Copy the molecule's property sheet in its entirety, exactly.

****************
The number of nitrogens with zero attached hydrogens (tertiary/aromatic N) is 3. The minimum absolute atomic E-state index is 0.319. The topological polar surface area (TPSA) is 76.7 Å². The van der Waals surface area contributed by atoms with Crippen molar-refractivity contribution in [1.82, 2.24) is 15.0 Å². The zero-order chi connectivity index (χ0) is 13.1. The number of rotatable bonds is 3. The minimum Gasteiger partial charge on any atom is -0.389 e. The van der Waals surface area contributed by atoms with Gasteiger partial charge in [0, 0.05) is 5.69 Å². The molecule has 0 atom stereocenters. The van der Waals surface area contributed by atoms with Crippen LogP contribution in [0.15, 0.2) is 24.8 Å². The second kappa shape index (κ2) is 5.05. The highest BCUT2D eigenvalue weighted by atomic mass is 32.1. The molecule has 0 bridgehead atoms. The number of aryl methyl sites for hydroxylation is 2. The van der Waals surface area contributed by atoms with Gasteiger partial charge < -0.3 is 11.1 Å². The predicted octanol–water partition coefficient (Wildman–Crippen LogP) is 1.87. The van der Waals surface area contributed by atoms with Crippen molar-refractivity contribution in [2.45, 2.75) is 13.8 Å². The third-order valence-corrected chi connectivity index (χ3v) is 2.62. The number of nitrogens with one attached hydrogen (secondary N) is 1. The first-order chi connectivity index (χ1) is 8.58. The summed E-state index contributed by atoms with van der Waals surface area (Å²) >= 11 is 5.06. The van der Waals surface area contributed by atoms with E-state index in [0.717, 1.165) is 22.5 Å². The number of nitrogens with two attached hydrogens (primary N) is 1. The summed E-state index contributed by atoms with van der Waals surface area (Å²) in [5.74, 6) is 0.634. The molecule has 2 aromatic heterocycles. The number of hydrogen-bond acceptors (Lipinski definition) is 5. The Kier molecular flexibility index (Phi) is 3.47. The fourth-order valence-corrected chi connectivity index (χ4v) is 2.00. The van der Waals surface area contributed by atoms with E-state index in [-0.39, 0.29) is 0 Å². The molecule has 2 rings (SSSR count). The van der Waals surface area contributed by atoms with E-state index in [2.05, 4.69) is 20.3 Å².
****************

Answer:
The number of nitrogens with zero attached hydrogens (tertiary/aromatic N) is 3. The minimum absolute atomic E-state index is 0.319. The topological polar surface area (TPSA) is 76.7 Å². The van der Waals surface area contributed by atoms with Crippen molar-refractivity contribution in [1.82, 2.24) is 15.0 Å². The zero-order chi connectivity index (χ0) is 13.1. The number of rotatable bonds is 3. The minimum Gasteiger partial charge on any atom is -0.389 e. The van der Waals surface area contributed by atoms with Gasteiger partial charge in [0, 0.05) is 5.69 Å². The molecule has 0 atom stereocenters. The van der Waals surface area contributed by atoms with Crippen LogP contribution in [0.15, 0.2) is 24.8 Å². The second kappa shape index (κ2) is 5.05. The highest BCUT2D eigenvalue weighted by atomic mass is 32.1. The molecule has 0 bridgehead atoms. The number of aryl methyl sites for hydroxylation is 2. The van der Waals surface area contributed by atoms with Gasteiger partial charge < -0.3 is 11.1 Å². The predicted octanol–water partition coefficient (Wildman–Crippen LogP) is 1.87. The van der Waals surface area contributed by atoms with Crippen molar-refractivity contribution in [2.45, 2.75) is 13.8 Å². The third-order valence-corrected chi connectivity index (χ3v) is 2.62. The number of nitrogens with one attached hydrogen (secondary N) is 1. The first-order chi connectivity index (χ1) is 8.58. The summed E-state index contributed by atoms with van der Waals surface area (Å²) >= 11 is 5.06. The van der Waals surface area contributed by atoms with E-state index in [0.717, 1.165) is 22.5 Å². The number of nitrogens with two attached hydrogens (primary N) is 1. The summed E-state index contributed by atoms with van der Waals surface area (Å²) in [5.74, 6) is 0.634. The molecule has 2 aromatic heterocycles. The number of hydrogen-bond acceptors (Lipinski definition) is 5. The Kier molecular flexibility index (Phi) is 3.47. The fourth-order valence-corrected chi connectivity index (χ4v) is 2.00. The van der Waals surface area contributed by atoms with E-state index in [-0.39, 0.29) is 0 Å². The molecule has 2 rings (SSSR count). The van der Waals surface area contributed by atoms with E-state index in [2.05, 4.69) is 20.3 Å².